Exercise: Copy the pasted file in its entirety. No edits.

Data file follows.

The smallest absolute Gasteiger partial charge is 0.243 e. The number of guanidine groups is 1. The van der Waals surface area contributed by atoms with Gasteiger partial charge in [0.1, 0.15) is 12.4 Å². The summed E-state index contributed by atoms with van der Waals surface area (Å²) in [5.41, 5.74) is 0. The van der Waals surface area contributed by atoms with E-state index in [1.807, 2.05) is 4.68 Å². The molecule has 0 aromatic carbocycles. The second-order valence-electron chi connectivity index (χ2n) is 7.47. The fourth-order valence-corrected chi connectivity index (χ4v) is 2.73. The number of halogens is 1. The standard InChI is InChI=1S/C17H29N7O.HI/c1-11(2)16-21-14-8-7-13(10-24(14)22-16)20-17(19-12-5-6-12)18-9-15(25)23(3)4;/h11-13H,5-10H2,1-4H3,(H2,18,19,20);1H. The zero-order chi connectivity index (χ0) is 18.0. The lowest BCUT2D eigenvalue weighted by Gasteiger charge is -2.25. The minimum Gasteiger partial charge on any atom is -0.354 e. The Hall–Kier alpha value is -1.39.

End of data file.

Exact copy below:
The smallest absolute Gasteiger partial charge is 0.243 e. The number of guanidine groups is 1. The van der Waals surface area contributed by atoms with Gasteiger partial charge in [0.1, 0.15) is 12.4 Å². The summed E-state index contributed by atoms with van der Waals surface area (Å²) in [5.41, 5.74) is 0. The van der Waals surface area contributed by atoms with E-state index in [1.807, 2.05) is 4.68 Å². The molecule has 0 aromatic carbocycles. The second-order valence-electron chi connectivity index (χ2n) is 7.47. The fourth-order valence-corrected chi connectivity index (χ4v) is 2.73. The number of halogens is 1. The standard InChI is InChI=1S/C17H29N7O.HI/c1-11(2)16-21-14-8-7-13(10-24(14)22-16)20-17(19-12-5-6-12)18-9-15(25)23(3)4;/h11-13H,5-10H2,1-4H3,(H2,18,19,20);1H. The zero-order chi connectivity index (χ0) is 18.0. The lowest BCUT2D eigenvalue weighted by Gasteiger charge is -2.25. The minimum Gasteiger partial charge on any atom is -0.354 e. The Hall–Kier alpha value is -1.39.